Local firefighters practice grain bin rescue training

JEFFERSON CO. (KSNT) — Its harvest time in the sunflower state and that means more people working in or around grain bins.

And nearly every year, someone is seriously hurt, or even killed in grain bin accidents.

According to the latest industry estimates, in 2010 alone 26 U.S. workers were killed in grain bin accident, while 62 percent of all these accidents are fatal.

Williamstown Fire Department spent the afternoon training in a grain bin rescue.

“In harvest of course, people are always in a hurry. And so you typically don’t want to get in such a hurry that safety is a problem,” says farmer Mike Anerine.

Thursday evening, a specialized rescue team made up of firefighters from Jefferson, Douglas and Shawnee counties practiced helping people trapped in grain bins.

“Local farmers started harvesting Monday so we are gearing up,” said Jeremy Rodecap, Jefferson County Fire Chief.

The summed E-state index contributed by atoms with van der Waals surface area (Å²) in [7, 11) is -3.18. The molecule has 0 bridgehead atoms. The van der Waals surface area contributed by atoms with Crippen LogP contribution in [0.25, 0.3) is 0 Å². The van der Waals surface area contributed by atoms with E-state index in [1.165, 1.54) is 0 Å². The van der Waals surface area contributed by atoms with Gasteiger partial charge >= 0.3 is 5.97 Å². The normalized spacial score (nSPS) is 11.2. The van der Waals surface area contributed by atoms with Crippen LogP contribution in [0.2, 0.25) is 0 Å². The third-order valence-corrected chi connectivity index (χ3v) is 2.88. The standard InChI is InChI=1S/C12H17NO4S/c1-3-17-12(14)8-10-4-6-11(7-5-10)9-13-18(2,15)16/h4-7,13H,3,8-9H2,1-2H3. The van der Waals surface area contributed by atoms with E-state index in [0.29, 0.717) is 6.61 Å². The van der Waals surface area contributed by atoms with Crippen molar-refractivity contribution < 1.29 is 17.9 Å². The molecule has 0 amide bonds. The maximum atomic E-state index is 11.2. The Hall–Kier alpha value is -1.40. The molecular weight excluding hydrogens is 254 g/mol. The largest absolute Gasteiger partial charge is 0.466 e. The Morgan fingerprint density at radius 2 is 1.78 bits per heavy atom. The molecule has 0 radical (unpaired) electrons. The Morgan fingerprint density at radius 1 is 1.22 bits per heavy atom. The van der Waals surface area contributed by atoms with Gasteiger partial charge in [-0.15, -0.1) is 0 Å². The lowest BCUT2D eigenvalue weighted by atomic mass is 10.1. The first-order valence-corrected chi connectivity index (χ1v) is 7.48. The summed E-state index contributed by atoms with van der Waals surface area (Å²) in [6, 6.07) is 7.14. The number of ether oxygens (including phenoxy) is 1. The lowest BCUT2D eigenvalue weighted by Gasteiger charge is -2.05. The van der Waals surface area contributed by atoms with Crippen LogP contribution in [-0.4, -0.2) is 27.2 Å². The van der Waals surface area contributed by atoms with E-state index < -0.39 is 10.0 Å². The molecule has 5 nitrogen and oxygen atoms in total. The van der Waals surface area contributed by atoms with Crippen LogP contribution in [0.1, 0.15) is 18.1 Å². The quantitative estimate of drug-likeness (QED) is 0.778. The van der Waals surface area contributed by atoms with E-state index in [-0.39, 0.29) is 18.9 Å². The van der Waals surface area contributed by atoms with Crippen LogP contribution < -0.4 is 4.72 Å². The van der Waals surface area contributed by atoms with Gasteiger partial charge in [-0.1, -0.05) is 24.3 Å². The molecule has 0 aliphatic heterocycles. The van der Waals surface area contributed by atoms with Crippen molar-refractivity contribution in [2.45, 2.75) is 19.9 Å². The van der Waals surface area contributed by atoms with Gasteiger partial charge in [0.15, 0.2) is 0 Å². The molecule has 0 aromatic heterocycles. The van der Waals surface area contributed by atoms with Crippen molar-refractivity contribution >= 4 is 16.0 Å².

This simulator is about as real as it gets.

As soon as you enter into this bin, the grain engulfs you like quicksand, and in seconds you are covered.

Firefighters use rescue techniques using panels to build a wall around their victim, then using another tool to suck the grain out.

“It takes about 2 to 3 hours. It depends on how engulfed they are. If they are trapped to their knees, if they are trapped to their waist,” Rodecap says.

The University of Kansas offers this training free for any fire department in the state. Just contact the Kansas Fire and Rescue Training Institute.


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